In a matter of 19 days, the U.S. stock market plummeted by over 20%, a drop that historically will take place over the span of about 100 days. Here shoppers stocked with water and coffee line up at Sam’s Club. Photo courtesy of DAVE KENNEDY

WILLIAMSPORT – Like many small-business owners, Ron and June Wright work on a shoe-string budget and shutting their doors to sit-in customers is a hard blow for the budding downtown coffee shop.

“I hope this blows away here in a real hurry,” said Ron Wright, co-owner of Backhouse Cafe’ Coffee & Tea on West Fourth Street. “At 2 p.m. this afternoon, we were less than half of where we normally are.” 

As a coffee shop and eatery, the business is open for take-out only and can’t accommodate many of its normal clientele – business meetings, study groups or private events. 

‘Bred from uncertainty’

The Northcentral, Pennsylvania, region has shifted from “business as usual” to drastic shopping sprees, business closures and many part-timers without work in the span of a week – the largest blow with Gov. Tom Wolf’s mandate to close all non-essential businesses in the state.

In a matter of 19 days, the U.S. stock market plummeted by over 20%, a drop that historically will take place over the span of about 100 days, according to Phil Sunderland, financial adviser with Edward Jones.  

“Volatility is bred by uncertainty,” Sunderland said. “When you have uncertainty, you’re going to have more ups and downs.” 

It’s hard to say how long it will take the stock market to recoup its losses, but Sunderland said the drastic effects of shutting down major sporting events, businesses and travel could linger for months or even into next year. 

However, he said, in the world of financial planning, this does not mean it’s time to panic. It’s important to plan these types of catastrophic events into a financial planning portfolio so that in the long-run investments are safe. 

“We always try to talk to clients about long-term goals … and having a long-term perspective,” Sunderland said. “What we see in a month and in a year, can be really extreme.” 

Unlike previous bear-market drops, the current shift is driven not by the economy, but by a biological force that is grinding the economy to a halt, Sunderland said. This makes it different from any economic recession over the past 30 years. 

Run on shopping centers

The drastic shift began as cases of the novel coronavirus first cropped up in the United States, increasing sharply as deaths were reported, businesses closed, states went into lockdown and a national emergency was declared.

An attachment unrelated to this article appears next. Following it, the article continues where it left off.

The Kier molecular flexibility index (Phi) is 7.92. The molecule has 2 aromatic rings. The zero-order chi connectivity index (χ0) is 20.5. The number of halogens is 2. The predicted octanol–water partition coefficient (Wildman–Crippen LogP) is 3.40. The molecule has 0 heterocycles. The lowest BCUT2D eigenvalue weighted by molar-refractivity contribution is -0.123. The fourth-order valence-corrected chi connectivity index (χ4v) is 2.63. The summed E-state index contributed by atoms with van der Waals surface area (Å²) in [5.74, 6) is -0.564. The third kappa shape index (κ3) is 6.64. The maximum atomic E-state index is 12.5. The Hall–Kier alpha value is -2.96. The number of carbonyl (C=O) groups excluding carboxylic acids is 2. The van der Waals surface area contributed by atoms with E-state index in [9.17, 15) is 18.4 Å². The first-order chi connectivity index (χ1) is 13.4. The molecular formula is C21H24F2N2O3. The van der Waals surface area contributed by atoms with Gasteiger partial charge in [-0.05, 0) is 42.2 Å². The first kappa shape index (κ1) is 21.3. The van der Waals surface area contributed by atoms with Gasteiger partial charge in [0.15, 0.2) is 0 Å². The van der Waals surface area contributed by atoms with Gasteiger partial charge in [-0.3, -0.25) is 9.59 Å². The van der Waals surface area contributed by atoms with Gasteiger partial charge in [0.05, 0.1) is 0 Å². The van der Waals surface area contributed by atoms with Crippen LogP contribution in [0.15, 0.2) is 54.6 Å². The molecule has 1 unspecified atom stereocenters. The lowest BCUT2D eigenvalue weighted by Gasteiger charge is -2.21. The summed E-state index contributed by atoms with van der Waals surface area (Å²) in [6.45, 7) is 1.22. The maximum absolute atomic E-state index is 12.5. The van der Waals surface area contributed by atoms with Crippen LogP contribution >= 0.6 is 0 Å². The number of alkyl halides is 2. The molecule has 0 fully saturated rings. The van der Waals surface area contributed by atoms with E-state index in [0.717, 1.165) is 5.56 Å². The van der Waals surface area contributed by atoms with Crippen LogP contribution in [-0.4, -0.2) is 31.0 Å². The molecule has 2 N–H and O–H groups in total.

In Pennsylvania, and across the country, store shelves became bare, toilet paper, sanitizer and canned foods flew off the shelves. 

It’s a natural response during times of uncertainty, economists say, but in this instance, an unnecessary one. 

“In the long run, the only way we won’t have products is if the supply chains break down and I don’t see evidence of that happening at this moment,” said Matthew Rousu, dean and professor of economics at Susquehanna University Sigmund Weis School of Business. 

A resource shortage may be seen in the short-term, Rousu added, but this will likely be due to the businesses modifying their product supply chain. 

Stimulate recovery

While it seems likely the economic halt will lead to a recession, Rousu said it may be possible to lessen its effects. 

This was seen Tuesday as the White House’s proposed stimulus package of $850 billion was introduced and the stock market surged. 

The package will be a combination of loans, small business deferrals and even “direct checks to individuals,” according to Treasury Secretary Steven Mnuchin, who called it “business interruption money.” 

While nothing has been officially said, Rousu suggested that checks to individuals could be as much as $1,000 per adult. 

“I would be stunned if something doesn’t happen, within a week,” he said. 

Drastic short-term measures

But it may be small local businesses that are hit the hardest. “Mom and pop” stores that need every open day they can get. 

Paula Hedrick and Jenna Locrichio, owners of Little Jets Boutique on West Fourth Street are worried about sales as they are already seeing a substantial drop. Even though the children’s retail store is offering online orders, walk-in clients are its main customer base. 

At Backhouse Cafe and Tea Shop, part-time employees have already been laid off, Wright said. It was a hard decision, and one he expects will only be short-term. 

Experts agree that it’s hard to predict how long the COVID-19 pandemic will last, or when the stock market will recover. However, while it’s easy to react in a panic, it’s even more important to stay informed. 

“When you don’t have the information. When you don’t have the knowledge, it’s easy to hit the panic button,” Sunderland said. “And we want to make sure that we’re making rational decisions during an emotional time.”

Author

  • On the PULSE is an online media outlet in Northcentral, Pennsylvania. We specialize in in-depth journalism, human interest content and video features. Our mission is to build engagement in community through local news.

On the PULSE

On the PULSE is an online media outlet in Northcentral, Pennsylvania. We specialize in in-depth journalism, human interest content and video features. Our mission is to build engagement in community through local news.

No Comments Yet

Comments are closed

Contact
Weekly News & Muse

Select list(s) to subscribe to


By submitting this form, you are consenting to receive marketing emails from: On the PULSE, 132 Mountain Road, Montoursville, PA, 17754. You can revoke your consent to receive emails at any time by using the SafeUnsubscribe® link, found at the bottom of every email. Emails are serviced by Constant Contact